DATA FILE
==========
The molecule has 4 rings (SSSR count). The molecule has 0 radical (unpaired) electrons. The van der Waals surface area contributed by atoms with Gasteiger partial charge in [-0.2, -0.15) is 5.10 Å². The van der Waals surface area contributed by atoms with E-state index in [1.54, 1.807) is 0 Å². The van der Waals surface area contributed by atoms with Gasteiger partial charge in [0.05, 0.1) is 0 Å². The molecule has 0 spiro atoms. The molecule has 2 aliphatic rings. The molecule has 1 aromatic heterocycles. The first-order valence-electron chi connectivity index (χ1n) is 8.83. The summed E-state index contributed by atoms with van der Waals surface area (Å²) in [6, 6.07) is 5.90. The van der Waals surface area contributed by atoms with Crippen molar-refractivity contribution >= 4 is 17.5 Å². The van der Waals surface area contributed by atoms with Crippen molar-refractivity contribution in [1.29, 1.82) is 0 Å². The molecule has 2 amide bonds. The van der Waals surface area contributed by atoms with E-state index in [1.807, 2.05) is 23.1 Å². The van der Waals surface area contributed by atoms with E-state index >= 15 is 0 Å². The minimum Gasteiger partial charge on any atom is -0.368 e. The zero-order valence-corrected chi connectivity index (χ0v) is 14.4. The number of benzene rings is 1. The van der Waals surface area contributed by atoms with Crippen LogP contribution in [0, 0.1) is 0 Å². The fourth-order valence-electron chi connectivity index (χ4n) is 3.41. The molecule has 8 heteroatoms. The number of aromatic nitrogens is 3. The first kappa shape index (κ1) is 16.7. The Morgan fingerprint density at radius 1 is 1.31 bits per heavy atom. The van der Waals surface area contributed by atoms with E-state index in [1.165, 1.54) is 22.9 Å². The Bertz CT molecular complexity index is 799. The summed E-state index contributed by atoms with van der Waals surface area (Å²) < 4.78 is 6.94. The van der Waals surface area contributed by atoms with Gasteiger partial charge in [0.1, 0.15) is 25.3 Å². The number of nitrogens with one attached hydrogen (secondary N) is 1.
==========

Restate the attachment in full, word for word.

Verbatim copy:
The molecule has 4 rings (SSSR count). The molecule has 0 radical (unpaired) electrons. The van der Waals surface area contributed by atoms with Gasteiger partial charge in [-0.2, -0.15) is 5.10 Å². The van der Waals surface area contributed by atoms with E-state index in [1.54, 1.807) is 0 Å². The van der Waals surface area contributed by atoms with Gasteiger partial charge in [0.05, 0.1) is 0 Å². The molecule has 0 spiro atoms. The molecule has 2 aliphatic rings. The molecule has 1 aromatic heterocycles. The first-order valence-electron chi connectivity index (χ1n) is 8.83. The summed E-state index contributed by atoms with van der Waals surface area (Å²) in [6, 6.07) is 5.90. The van der Waals surface area contributed by atoms with Crippen molar-refractivity contribution >= 4 is 17.5 Å². The van der Waals surface area contributed by atoms with Crippen molar-refractivity contribution in [1.29, 1.82) is 0 Å². The molecule has 2 amide bonds. The van der Waals surface area contributed by atoms with E-state index in [1.807, 2.05) is 23.1 Å². The van der Waals surface area contributed by atoms with E-state index >= 15 is 0 Å². The minimum Gasteiger partial charge on any atom is -0.368 e. The zero-order valence-corrected chi connectivity index (χ0v) is 14.4. The number of benzene rings is 1. The van der Waals surface area contributed by atoms with Crippen LogP contribution in [0, 0.1) is 0 Å². The fourth-order valence-electron chi connectivity index (χ4n) is 3.41. The molecule has 8 heteroatoms. The number of aromatic nitrogens is 3. The first kappa shape index (κ1) is 16.7. The Morgan fingerprint density at radius 1 is 1.31 bits per heavy atom. The van der Waals surface area contributed by atoms with E-state index in [1.165, 1.54) is 22.9 Å². The Bertz CT molecular complexity index is 799. The summed E-state index contributed by atoms with van der Waals surface area (Å²) < 4.78 is 6.94. The van der Waals surface area contributed by atoms with Gasteiger partial charge in [0.1, 0.15) is 25.3 Å². The number of nitrogens with one attached hydrogen (secondary N) is 1.